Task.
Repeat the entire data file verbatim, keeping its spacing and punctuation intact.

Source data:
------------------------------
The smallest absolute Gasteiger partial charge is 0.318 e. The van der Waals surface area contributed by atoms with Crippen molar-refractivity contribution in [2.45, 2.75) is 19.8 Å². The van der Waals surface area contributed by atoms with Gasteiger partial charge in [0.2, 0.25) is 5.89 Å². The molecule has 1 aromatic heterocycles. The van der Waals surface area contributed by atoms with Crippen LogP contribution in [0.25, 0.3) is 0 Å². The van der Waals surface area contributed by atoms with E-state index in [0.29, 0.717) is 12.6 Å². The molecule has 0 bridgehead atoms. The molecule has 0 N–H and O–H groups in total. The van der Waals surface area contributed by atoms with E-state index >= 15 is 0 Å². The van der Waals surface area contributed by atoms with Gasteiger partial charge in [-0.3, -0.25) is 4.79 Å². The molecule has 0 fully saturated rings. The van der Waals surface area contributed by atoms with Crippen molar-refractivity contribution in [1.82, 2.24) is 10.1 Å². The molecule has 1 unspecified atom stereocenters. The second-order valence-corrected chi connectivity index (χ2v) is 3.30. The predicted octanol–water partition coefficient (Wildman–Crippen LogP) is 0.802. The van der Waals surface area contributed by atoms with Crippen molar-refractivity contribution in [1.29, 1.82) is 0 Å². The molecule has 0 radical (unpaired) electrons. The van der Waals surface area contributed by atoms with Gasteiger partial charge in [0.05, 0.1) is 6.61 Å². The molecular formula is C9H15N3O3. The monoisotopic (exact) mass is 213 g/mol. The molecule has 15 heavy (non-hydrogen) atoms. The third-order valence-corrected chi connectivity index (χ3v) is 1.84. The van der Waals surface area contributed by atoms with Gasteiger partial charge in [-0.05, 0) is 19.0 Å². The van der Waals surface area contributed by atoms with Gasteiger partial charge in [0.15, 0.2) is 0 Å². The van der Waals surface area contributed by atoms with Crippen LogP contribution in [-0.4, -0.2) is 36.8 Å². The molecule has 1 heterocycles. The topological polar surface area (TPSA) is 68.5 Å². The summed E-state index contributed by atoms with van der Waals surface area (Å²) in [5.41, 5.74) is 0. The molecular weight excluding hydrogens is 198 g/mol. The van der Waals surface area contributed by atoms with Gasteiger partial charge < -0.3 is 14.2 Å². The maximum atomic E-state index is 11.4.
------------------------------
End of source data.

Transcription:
The smallest absolute Gasteiger partial charge is 0.318 e. The van der Waals surface area contributed by atoms with Crippen molar-refractivity contribution in [2.45, 2.75) is 19.8 Å². The van der Waals surface area contributed by atoms with Gasteiger partial charge in [0.2, 0.25) is 5.89 Å². The molecule has 1 aromatic heterocycles. The van der Waals surface area contributed by atoms with Crippen LogP contribution in [0.25, 0.3) is 0 Å². The van der Waals surface area contributed by atoms with E-state index in [0.29, 0.717) is 12.6 Å². The molecule has 0 bridgehead atoms. The molecule has 0 N–H and O–H groups in total. The van der Waals surface area contributed by atoms with E-state index >= 15 is 0 Å². The van der Waals surface area contributed by atoms with Gasteiger partial charge in [-0.3, -0.25) is 4.79 Å². The molecule has 0 fully saturated rings. The van der Waals surface area contributed by atoms with Crippen molar-refractivity contribution in [1.82, 2.24) is 10.1 Å². The molecule has 1 unspecified atom stereocenters. The second-order valence-corrected chi connectivity index (χ2v) is 3.30. The predicted octanol–water partition coefficient (Wildman–Crippen LogP) is 0.802. The van der Waals surface area contributed by atoms with Crippen molar-refractivity contribution in [1.29, 1.82) is 0 Å². The molecule has 0 radical (unpaired) electrons. The van der Waals surface area contributed by atoms with Gasteiger partial charge in [0.05, 0.1) is 6.61 Å². The molecular formula is C9H15N3O3. The monoisotopic (exact) mass is 213 g/mol. The molecule has 15 heavy (non-hydrogen) atoms. The third-order valence-corrected chi connectivity index (χ3v) is 1.84. The van der Waals surface area contributed by atoms with Gasteiger partial charge in [-0.05, 0) is 19.0 Å². The van der Waals surface area contributed by atoms with Gasteiger partial charge in [0.15, 0.2) is 0 Å². The van der Waals surface area contributed by atoms with Crippen LogP contribution in [-0.4, -0.2) is 36.8 Å². The molecule has 1 heterocycles. The topological polar surface area (TPSA) is 68.5 Å². The summed E-state index contributed by atoms with van der Waals surface area (Å²) in [5.41, 5.74) is 0. The molecular weight excluding hydrogens is 198 g/mol. The van der Waals surface area contributed by atoms with Gasteiger partial charge < -0.3 is 14.2 Å². The maximum atomic E-state index is 11.4.